Though whisky may seem to be a fan favorite, to many cigar enthusiasts an aged rum is often seen as the best libation to sip while puffing away.
This holds particularly true among cigar enthusiasts who live in the regions where both items often come from. One possible reason for this may be that they each tell a similar tale of the geographical location in which they came from through a flavor related concept known as terroir.
It also may have a little bit to do with the surrounding culture.
In this piece, we’ll discuss the concept of terroir and how it may lend itself to the popular flavor combination found in cigars with rum – two of the biggest exports to come out of the Caribbean, Central and South America.
One major reason that rum pairs so well with a cigar may have to do with terroir. Originally derived from the Latin word ‘terre’, meaning “land or earth”, today terroir is borrowed from French and simply means “a sense of place”.
Terroir de Vin: The Beaujolais region in France
French populations originally began to use this term to describe any specific region or area used to grow grapes to make a wine. It alludes to the soil, topography and microclimate that are unique to a specific geographical area and the characteristics in which they impart upon the final consumable product.
Through terroir, the taste profile of a final product essentially ‘tells a tale’ of the land from where its primary crop or raw materials come from.
When it comes to cigars and rum, the main crops to which we are speaking about of course are tobacco and sugar cane respectively – both of which are widely known to originate from the same country or even region as one another.
Cigars and Terroir
In regard to cigars, terroir has been found to unquestionably influence the tobacco leaf and the final taste of a cigar. Even though a cigar may contain a blend of tobaccos coming from different regions, it can still tell distinct story about the natural factors of the area in which the tobacco originated.
As cigars are comprised of strictly 100% tobacco that has been cultivated and fermented (just like wine), the final product is very much the flavor embodiment of the land from whence it came.
This concept can be observed through the use of Cuban seed to grow tobacco in other countries than Cuba. Cuban seed is frequently used to with an intent to create a cigar that is akin to the strength and aromatics of a Cuban cigar.
Placencia tobacco fields in Estelí
However as a result of the different soil, typography and climate that exists in other countries and their specific regions (such as the Esteli region of Nicaragua for example), the taste always tends to differ significantly from the taste of the tobacco that is traditionally grown in Cuba and its regions.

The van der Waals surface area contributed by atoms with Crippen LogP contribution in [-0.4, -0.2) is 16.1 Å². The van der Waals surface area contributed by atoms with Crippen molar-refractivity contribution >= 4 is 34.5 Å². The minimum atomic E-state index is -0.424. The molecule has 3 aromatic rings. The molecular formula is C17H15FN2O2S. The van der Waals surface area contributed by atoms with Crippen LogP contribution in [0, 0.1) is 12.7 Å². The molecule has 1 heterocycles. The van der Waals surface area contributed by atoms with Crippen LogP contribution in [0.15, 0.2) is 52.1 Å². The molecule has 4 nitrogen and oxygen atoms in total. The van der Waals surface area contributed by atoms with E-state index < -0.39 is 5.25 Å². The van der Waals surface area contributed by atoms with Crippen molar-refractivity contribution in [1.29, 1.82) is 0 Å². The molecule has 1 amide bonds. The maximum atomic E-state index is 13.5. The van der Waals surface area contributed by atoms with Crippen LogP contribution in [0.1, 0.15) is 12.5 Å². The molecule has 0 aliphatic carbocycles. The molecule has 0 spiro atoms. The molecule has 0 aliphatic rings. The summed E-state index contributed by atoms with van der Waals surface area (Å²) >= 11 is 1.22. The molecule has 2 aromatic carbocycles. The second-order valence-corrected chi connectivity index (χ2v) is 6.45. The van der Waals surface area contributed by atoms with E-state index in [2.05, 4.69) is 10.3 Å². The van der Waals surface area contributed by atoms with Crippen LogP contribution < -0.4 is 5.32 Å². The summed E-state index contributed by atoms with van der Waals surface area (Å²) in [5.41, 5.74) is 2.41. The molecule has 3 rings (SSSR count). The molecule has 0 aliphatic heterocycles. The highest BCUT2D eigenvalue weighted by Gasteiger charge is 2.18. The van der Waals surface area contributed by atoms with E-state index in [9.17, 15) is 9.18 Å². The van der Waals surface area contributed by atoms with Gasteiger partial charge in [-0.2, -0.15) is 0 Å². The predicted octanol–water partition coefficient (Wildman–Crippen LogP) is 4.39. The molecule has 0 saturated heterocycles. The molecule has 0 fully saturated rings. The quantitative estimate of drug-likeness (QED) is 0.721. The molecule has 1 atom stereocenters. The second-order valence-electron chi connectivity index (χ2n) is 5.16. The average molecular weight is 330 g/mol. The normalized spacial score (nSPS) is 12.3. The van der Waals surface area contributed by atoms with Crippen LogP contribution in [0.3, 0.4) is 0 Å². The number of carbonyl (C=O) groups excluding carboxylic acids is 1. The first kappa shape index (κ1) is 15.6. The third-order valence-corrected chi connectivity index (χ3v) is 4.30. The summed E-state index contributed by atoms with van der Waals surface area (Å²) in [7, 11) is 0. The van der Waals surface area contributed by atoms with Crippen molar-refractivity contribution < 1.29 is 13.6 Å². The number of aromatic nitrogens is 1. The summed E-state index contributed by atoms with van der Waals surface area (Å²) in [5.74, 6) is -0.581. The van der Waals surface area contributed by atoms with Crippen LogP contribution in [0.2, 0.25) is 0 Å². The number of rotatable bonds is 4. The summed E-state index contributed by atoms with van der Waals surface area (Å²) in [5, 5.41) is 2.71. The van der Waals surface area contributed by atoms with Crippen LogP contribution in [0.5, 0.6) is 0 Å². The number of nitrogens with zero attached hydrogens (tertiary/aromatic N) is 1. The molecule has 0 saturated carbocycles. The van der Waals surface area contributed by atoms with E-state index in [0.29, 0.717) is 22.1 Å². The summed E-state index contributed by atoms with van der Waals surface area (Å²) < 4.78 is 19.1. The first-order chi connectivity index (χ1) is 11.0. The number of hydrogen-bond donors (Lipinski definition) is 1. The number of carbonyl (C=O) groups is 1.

Because of the differing terroir, Cuban seed – when used to grow tobacco in other parts of the world – tends to imparts a different taste profile than when grown on home soil.
This means that in a cigar you can literally taste the land from where the seed was planted.
Rum And Terroir
When it comes to rum, an influence of terroir on the final taste is still under debate.
Unlike a cigar which is made from strictly fermented tobacco, rum is traditionally made from a byproduct of sugar cane: molasses – and ultimately must endure a myriad of factors throughout the production process to transform and reduce it to a final liquid.
Cut stalks of sugar cane
The processes of making rum is as follows:
sugar cane is harvested and cut before being crushed to create cane juice. The cane juice is then heated to create sugar crystals. Once the sugar crystals are collected, the thick, sticky residue that remains is molasses.
After the molasses is diluted with water, as with a cigar it must ferment. The one major difference here is that yeast is added.
The next step involves distillation via a pot or column still. This is where the previously fermented liquid is heated and turned to alcohol vapors before being cooled. After 2-3 distillation runs, the liquid is collected as a clear spirit prior being stored in either an inert vessel or aged in oak cask.
Powerful pot stills used for rum distillation
After this process, the rum is often blended with other rum from other inert vessels or oak casks. Prior to bottling, some rums are sweetened with additional sugar and may even have some spirit caramel added for coloring.
Unlike a cigar (or even wine where the concept originated), the final result appears in a drastically different state than the raw material (sugar cane) which it began as.
Though some may argue it, terroir is not clearly evidenced in the case of rum; there is not a clear and noticeable transmission of flavor from the land or region to the final product.